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Important PostgreSQL Concepts - 16 psql Command-line Utilities You Don't Want To Miss And A Lot More

PostgreSQL is one of the most advanced database in the open source relational database market.According to db-engines, it is the fourth most used database at the time of writing.

This blog is more of a cheat sheet to quickly know about PostgreSQL and get started with it.

So...lets get started !!

Features of Postgres

  • It is an object relational database.
  • It handles concurrency better than MySQL.
  • It implements Multiversion Concurrency Control (MVCC) without read locks.
  • It protects data integrity at transaction level.
  • Less vulnerable to data corruption.
  • Supports parallel query plan that can use multiple CPU/cores.
  • It can create partial indexes.
  • It can create indexes in non-blocking way.
  • Allows us to add our own datatypes, operators and index types.
  • Capable of writing large amounts of data more efficiently.
  • It supports table inheritance.

Disadvantages of Postgres

  • Slow for read-heavy operations compared to MySQL.
  • It forks a new process for each new client connection which allocates a non-trivial amount of memory (about 10 MB).

PS: If you found some words fancy in the above list, I would suggest you to quickly google about it to get an idea. This tip applies to everything in this blog. You can mention these points in your interviews as well 😎

Server and database objects provided by PostgreSQL

  1. Server service
  2. Databases -> container of objects like tables, views, functions, indexes.
  3. Tables -> Stores actual data. Belongs to a database.
  4. Schema -> Logical container of table and other objects.
  5. Tablespaces - place where data is stored physically Provides 2 default tablespaces:
    • pg_default -> for storing user data
    • pg_global -> for storing system data
  6. Views -> views are named queries stored in the database.
  7. Functions
  8. Operators
  9. Casts -> to convert one datatype to another.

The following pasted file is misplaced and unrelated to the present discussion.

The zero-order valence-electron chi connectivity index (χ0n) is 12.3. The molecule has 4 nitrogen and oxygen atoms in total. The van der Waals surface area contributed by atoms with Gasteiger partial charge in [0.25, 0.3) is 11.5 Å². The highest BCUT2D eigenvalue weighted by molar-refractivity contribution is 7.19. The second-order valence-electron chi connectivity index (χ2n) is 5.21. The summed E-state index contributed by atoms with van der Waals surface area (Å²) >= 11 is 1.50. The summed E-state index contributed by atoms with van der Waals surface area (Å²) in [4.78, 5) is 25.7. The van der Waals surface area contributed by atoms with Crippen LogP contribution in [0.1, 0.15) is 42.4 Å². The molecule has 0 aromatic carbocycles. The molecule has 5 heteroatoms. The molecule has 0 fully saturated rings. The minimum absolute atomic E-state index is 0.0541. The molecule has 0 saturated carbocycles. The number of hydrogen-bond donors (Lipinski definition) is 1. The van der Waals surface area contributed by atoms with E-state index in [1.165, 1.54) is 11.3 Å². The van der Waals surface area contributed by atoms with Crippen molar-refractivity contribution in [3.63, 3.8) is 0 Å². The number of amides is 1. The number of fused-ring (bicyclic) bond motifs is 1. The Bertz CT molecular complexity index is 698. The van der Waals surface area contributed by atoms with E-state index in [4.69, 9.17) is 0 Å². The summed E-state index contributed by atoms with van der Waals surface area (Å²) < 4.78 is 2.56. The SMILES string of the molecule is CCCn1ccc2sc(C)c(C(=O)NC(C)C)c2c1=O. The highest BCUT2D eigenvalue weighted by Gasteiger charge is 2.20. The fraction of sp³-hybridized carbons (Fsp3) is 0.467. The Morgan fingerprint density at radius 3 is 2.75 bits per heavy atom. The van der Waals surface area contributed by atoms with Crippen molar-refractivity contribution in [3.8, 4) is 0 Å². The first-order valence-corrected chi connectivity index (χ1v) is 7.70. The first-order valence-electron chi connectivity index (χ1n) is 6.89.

10. Sequence -> used to manage auto-increment columns in a table.

Evaluation order in Queries

The following sequence shows the decreasing priority(from left to right) given to different clauses in a complex SQL Query.


Most Used Clauses

  • IN - Returns true if a value matches any value in the list
  • BETWEEN - Return true if a value is between a range of values ex. BETWEEN 3 AND 5
  • LIKE - Return true if a value matches a pattern ex. LIKE 'Aud%' means match string starting with 'Aud'.
  • ILIKE - Same as LIKE but case insensitive pattern matching. Notation (~~*)
  • OFFSET - Skip a number of rows before returning the resultset
  • LIMIT - To constrain the number of rows returned by a query (not a SQl standard)
  • FETCH - Same as LIMIT and it a SQL standard. Syntax -> FETCH {FIRST|NEXT} row_cnt {ROW|ROWS} ONLY
  • LEFT(s, n) - Extracts first n characters from s
  • ALL - We can use the word ALL to allow >= or > or < or <= to act over a list ex. on result of select subquery
  • ORDER BY - Sort thr column in ASC or DESC order
  • GROUP BY - Functions such as SUM and COUNT are applied to groups of items sharing values.ex."GROUP BY continent" ,the result is only one row for each different value of continent. All the other columns must be "aggregated" by one of SUM, COUNT etc.
  • WHERE - filters the rows before aggregation operation
  • HAVING - filters after the agregation

Some important psql commands

  1. sudo -u <role name> psql -> switched to and starts psql command prompt
  2. \c dbname username -> switch connection to new database (dbname) under a user specified by
  3. \l -> list all available databases
  4. \dt -> list all tables in current database
  5. \d table_name -> describe a table
  6. \dn -> list all Schemas of current database
  7. \df -> list all functions of current database
  8. \dv -> list all Views of current database
  9. \du -> list all users and their assigned roles
  10. psql -h localhost -U username db_name; -> switch user and database

  11. \s -> to display command history

  12. \g -> to execute previous command

  13. \i filename -> to execute psql commands from a file

  14. \timing -> to turn ON/OFF query execution time:w

  15. \e -> to write command in default editor(vim/nano)

  16. \q -> to quit psql

Common Queries

  • Create new user -> CREATE USER <username> WITH PASSWORD 'password';
  • Drop user -> DROP USER IF EXISTS <username>;
  • Create new database -> CREATE DATABASE <db_name>;
  • Grant privileges -> GRANT ALL|SELECT|UPDATE|DELETE PRIVILEGES ON DATABASE <db_name> TO <username>;
  • Drop database -> DROP DATABASE IF EXISTS <db_name>;
  • Create schema -> CREATE SCHEMA <schema_name> [CASCADE];
  • Create table -> CREATE TABLE <tb_name>;
  • Insert data -> INSERT INTO tb_name(col1, col2,...) VALUES (val1, val2,...);
  • Update Column -> UPDATE <tb_name> SET col_name = value WHERE <condition>;
  • Delete row -> DELETE FROM <tb_name> WHERE <condition>;
  • Delete table -> DROP TABLE IF EXISTS <tb_name>;

Resources And References

This is one of the most awesome resource I have found to know anything about using PostgreSQL:

Wrap Up

I hope you found this cheat sheet helpful and keep it handy for a quick reference. If you want me to add more information in this blog or need any help please let me know in the comment section.

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👋 Thanks for reading, See you next time

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